Received: 30 May 2014 / Revised: 23 September 2014 / Accepted: 24 September 2014 / Published: 10 October 2014
Cited by 13 | PDF Full-text (675 KB) | HTML Full-text | XML Full-text
Abstract
Probiotics have gained worldwide use during the last two decades. However, which probiotic to use in which clinical condition has remained confusing in some clinical conditions. We convened a workshop at Yale in conjunction with Harvard in 2005, inviting a spectrum of [...] Read more.
Probiotics have gained worldwide use during the last two decades. However, which probiotic to use in which clinical condition has remained confusing in some clinical conditions. We convened a workshop at Yale in conjunction with Harvard in 2005, inviting a spectrum of probiotic authorities to discuss and reach conclusions on recommendations for use in common clinical conditions; the workshop was reconvened again in 2008 and in 2011. Each time the group of authorities was enlarged and varied depending on research studies. This article lists the recommendations updated from 2011 and is amended to bring it up to date in childhood and adult diarrhea, antibiotic-associated diarrhea, necrotizing enterocolitis, inflammatory bowel disorders, irritable bowel syndrome, allergic disorders, and radiation enteritis pending our 4th Triennial Yale/Harvard workshop to be convened in 2015. Full article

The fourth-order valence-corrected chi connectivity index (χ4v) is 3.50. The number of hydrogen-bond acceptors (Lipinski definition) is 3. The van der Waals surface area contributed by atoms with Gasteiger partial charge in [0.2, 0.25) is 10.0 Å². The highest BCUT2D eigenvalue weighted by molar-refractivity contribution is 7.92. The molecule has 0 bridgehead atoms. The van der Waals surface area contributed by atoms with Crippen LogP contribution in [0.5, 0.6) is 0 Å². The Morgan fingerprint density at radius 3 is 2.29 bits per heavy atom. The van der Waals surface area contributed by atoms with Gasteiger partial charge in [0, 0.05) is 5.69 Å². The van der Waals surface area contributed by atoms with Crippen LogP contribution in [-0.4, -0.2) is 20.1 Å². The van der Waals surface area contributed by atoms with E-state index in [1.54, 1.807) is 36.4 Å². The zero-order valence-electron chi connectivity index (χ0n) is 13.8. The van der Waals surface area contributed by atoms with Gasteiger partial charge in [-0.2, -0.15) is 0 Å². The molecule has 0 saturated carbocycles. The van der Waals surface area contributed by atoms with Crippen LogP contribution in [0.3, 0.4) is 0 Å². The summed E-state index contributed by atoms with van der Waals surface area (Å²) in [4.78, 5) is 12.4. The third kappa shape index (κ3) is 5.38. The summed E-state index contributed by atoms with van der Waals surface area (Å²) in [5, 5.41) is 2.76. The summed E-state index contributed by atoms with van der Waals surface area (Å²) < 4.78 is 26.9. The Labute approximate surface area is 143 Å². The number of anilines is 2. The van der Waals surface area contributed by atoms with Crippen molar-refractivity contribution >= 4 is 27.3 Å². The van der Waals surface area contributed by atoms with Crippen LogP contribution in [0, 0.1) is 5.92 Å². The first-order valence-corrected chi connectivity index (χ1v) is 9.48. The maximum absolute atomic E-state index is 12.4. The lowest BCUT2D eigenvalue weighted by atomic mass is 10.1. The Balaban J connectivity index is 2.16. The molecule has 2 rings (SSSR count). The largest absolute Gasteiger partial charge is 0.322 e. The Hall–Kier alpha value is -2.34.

(This article belongs to the Special Issue Probiotics and Prebiotics 2015)
Open AccessReview The Overarching Influence of the Gut Microbiome on End-Organ Function: The Role of Live Probiotic Cultures
Pharmaceuticals 2014, 7(9), 954-989; doi:10.3390/ph7090954
Received: 12 June 2014 / Revised: 9 September 2014 / Accepted: 10 September 2014 / Published: 19 September 2014
Cited by 5 | PDF Full-text (2121 KB) | HTML Full-text | XML Full-text
Abstract